Other physical problems

Cancer survivors can also experience a range of other physical problems after treatment. Some common problems are discussed below. If you would like more information about managing these or any other problems, call Cancer Council 13 11 20.

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Balance or mobility problems

Surgery or cancer treatment may have affected your balance or ability to walk or move around. Balance training guided by an exercise physiologist, physiotherapist or occupational therapist may assist with these problems.

Bowel or bladder changes

Changes to how your bowel or bladder works can be very distressing and difficult to adjust to. Some medicines and cancer treatments can cause constipation, diarrhoea or incontinence.

Some people have a stoma because of their treatment. These changes may be temporary or ongoing, and may require specialised help or products. If you experience any of these problems, talk to your GP, specialist doctor, specialist nurse or dietitian. Drinking more water and dietary changes may also help.

Incontinence is when a person is not able to control their bladder or bowel. Temporary or permanent incontinence can be a side effect of treatment for cancer of the bladder, bowel, prostate, penis, ovaries, uterus, cervix or vagina.

For many people, incontinence is an embarrassing problem. However there is help available, and ways to better manage or perhaps even cure the incontinence, e.g a physiotherapist can teach you exercises to strengthen your pelvic floor muscles. For more information and support, call the National Continence Helpline on 1800 33 00 66 or visit continence.org.au or bladderbowel.gov.au.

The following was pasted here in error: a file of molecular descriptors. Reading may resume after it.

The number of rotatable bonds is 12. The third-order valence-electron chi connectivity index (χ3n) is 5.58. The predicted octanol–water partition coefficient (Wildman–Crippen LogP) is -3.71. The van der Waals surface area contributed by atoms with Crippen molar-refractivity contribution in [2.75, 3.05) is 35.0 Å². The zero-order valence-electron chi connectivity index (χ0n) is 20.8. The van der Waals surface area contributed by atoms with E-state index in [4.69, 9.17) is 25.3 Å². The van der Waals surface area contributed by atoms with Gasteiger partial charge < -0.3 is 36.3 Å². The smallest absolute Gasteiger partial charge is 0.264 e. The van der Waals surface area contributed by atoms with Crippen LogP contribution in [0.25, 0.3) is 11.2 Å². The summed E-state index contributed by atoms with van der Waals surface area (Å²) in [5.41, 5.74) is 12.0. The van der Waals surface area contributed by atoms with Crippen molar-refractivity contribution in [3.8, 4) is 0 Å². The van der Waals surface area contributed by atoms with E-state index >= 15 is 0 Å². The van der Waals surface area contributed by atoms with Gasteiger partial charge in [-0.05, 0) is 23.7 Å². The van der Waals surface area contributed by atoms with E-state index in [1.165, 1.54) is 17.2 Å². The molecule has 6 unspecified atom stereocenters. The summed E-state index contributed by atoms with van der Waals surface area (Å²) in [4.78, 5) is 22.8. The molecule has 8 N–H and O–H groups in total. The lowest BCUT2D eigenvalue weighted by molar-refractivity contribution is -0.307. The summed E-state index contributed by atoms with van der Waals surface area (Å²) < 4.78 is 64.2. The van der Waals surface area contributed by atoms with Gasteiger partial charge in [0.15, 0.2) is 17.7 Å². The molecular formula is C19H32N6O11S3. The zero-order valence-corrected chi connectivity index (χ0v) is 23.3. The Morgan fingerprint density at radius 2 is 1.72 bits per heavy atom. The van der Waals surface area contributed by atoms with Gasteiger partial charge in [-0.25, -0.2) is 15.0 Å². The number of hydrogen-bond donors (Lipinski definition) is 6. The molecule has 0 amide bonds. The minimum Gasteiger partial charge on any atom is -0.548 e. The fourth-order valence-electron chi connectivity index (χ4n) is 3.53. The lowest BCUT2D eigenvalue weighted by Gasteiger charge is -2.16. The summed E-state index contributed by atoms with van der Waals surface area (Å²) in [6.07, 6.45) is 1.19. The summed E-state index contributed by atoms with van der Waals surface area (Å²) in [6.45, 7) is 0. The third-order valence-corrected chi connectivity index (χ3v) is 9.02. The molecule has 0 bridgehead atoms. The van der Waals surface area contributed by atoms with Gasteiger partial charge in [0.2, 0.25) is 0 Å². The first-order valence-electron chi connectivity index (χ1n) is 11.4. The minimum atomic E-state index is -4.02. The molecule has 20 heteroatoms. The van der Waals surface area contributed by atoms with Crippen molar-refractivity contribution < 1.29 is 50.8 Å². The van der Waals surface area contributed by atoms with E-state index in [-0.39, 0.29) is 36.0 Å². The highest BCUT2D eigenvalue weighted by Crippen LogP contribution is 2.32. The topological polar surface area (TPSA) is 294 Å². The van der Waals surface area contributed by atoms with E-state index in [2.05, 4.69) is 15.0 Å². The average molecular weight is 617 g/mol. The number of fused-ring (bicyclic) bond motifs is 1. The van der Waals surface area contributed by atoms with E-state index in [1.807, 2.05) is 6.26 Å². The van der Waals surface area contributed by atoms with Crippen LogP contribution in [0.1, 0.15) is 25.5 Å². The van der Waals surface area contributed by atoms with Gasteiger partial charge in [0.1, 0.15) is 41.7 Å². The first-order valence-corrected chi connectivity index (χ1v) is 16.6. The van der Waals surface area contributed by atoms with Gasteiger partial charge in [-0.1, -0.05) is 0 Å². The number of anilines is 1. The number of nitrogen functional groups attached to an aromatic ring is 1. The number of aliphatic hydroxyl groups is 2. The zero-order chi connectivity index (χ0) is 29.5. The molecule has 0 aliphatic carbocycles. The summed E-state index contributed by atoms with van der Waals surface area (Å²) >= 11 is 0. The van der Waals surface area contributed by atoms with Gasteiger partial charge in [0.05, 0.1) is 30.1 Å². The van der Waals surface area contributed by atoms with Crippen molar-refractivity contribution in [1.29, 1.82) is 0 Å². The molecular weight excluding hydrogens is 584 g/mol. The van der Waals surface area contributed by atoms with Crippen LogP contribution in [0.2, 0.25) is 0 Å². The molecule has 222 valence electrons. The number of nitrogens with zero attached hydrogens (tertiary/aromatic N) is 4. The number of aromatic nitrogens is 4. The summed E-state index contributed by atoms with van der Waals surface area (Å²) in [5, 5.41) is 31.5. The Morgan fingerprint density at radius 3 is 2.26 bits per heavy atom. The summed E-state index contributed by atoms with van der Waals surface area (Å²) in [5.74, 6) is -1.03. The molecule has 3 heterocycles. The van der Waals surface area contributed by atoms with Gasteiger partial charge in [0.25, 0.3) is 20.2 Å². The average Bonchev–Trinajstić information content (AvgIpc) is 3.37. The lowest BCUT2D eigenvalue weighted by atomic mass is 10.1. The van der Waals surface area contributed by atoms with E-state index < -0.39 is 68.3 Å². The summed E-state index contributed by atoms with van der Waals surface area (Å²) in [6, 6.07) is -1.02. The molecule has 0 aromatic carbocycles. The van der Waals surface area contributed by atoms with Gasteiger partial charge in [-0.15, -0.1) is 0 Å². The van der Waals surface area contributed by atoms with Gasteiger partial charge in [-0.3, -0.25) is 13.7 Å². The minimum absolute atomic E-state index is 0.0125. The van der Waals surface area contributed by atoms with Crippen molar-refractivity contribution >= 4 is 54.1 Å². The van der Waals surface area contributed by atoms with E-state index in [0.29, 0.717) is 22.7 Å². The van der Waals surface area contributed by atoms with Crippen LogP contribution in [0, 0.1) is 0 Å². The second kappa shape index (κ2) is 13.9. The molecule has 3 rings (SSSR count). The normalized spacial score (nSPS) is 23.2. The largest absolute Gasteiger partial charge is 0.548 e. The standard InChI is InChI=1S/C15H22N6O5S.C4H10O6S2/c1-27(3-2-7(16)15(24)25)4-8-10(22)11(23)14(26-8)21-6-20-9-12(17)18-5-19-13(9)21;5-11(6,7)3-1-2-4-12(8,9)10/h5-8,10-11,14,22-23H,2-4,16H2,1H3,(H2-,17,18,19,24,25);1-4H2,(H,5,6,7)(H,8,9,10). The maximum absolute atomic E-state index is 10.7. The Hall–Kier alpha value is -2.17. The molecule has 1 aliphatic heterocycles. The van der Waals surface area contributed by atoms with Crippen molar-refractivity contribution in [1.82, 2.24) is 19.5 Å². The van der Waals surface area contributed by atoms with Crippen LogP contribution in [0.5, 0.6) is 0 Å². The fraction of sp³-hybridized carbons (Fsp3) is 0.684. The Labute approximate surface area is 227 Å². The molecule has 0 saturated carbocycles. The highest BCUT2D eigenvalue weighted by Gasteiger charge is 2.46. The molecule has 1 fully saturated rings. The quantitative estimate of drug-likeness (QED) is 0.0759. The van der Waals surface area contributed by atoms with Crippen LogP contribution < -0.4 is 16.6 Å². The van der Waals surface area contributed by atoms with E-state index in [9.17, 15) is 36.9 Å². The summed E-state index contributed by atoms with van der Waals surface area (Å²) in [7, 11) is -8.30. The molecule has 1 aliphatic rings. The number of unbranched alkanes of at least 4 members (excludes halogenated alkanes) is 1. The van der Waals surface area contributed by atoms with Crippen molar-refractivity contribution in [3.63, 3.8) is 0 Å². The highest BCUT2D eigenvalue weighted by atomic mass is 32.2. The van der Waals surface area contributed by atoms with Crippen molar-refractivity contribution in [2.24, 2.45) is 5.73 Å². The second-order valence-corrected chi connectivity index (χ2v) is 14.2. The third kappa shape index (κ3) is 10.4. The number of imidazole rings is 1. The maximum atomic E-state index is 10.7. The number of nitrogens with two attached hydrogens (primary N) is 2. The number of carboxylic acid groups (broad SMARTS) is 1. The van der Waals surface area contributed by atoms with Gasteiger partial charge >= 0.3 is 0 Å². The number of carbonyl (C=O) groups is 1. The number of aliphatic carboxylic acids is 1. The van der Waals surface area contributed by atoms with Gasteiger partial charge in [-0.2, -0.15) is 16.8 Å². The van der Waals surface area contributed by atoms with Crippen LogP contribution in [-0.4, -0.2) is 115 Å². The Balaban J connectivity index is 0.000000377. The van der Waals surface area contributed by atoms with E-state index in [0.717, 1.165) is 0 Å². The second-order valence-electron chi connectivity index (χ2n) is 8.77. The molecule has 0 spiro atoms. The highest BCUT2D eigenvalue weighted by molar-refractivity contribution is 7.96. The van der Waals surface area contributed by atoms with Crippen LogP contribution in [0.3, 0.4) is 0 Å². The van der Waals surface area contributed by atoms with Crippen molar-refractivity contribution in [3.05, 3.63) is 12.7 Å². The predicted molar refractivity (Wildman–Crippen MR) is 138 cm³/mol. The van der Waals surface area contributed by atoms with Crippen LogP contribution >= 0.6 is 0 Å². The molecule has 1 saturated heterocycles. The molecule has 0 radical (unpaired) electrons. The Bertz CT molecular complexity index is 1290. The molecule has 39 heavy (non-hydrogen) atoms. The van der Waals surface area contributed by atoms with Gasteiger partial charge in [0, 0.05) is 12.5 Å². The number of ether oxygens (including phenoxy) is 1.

The blood vessels in the bowel and bladder can become more fragile after radiation therapy to the pelvic area. This can cause blood to appear in your urine or bowel movements, months or even years after treatment. Always seek advice from your specialist or GP if you notice new or unusual bleeding. Keep in mind that it may not be related to your treatment.

Heart problems

Radiation therapy to the chest and some types of chemotherapy may damage the heart muscle and lead to an increased risk of heart problems after treatment. Risk factors include certain types of drugs, such as anthracycline chemotherapy drugs and HER2-targeted agents; radiation therapy combined with chemotherapy; younger age at treatment; diabetes; high blood pressure (hypertension); obesity; and smoking.

If you have received high-risk chemotherapy or targeted therapy drugs, radiation therapy to the chest or whole body, or combined radiation therapy and chemotherapy, talk to your doctor about your heart health and the symptoms to look out for. If you develop heart problems later in life, make sure you alert your doctors to the cancer treatment you received.

Bone density loss (osteoporosis)

Cancer and its treatment, particularly radiation therapy, can have long-term effects on your bone strength. Menopause and some types of hormone therapy may also cause bones to weaken and break more easily. Talk to your doctor about having a bone density test or taking medicine to prevent your bones from becoming weak.

Regular exercise, eating calcium-rich foods (e.g. yoghurt, milk, tofu, green vegetables) and getting enough vitamin D will also help keep your bones strong. For more information call Osteoporosis Australia on 1800 242 141 or visit osteoporosis.org.au.

Mouth or teeth problems

You may have problems with your mouth or teeth, find it difficult to swallow, or have a dry mouth. These problems can affect your ability to eat, drink, manage your weight or talk. Depending on the type of cancer and treatment, these problems may be temporary or ongoing. It may help to see a dietitian or speech pathologist. It is important to have regular dental check- ups after cancer treatment, especially if you had surgery or radiation therapy to the head or neck region.

Hearing problems

Radiation therapy to the head or neck and some chemotherapy drugs can affect your hearing. Some people lose the ability to hear high-pitched sounds, or develop a constant ringing in their ears known as tinnitus. These problems may go away when treatment ends or they may be permanent. Tell your GP if you notice any change in your hearing or if these symptoms don’t go away.

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This information was last reviewed in April 2018
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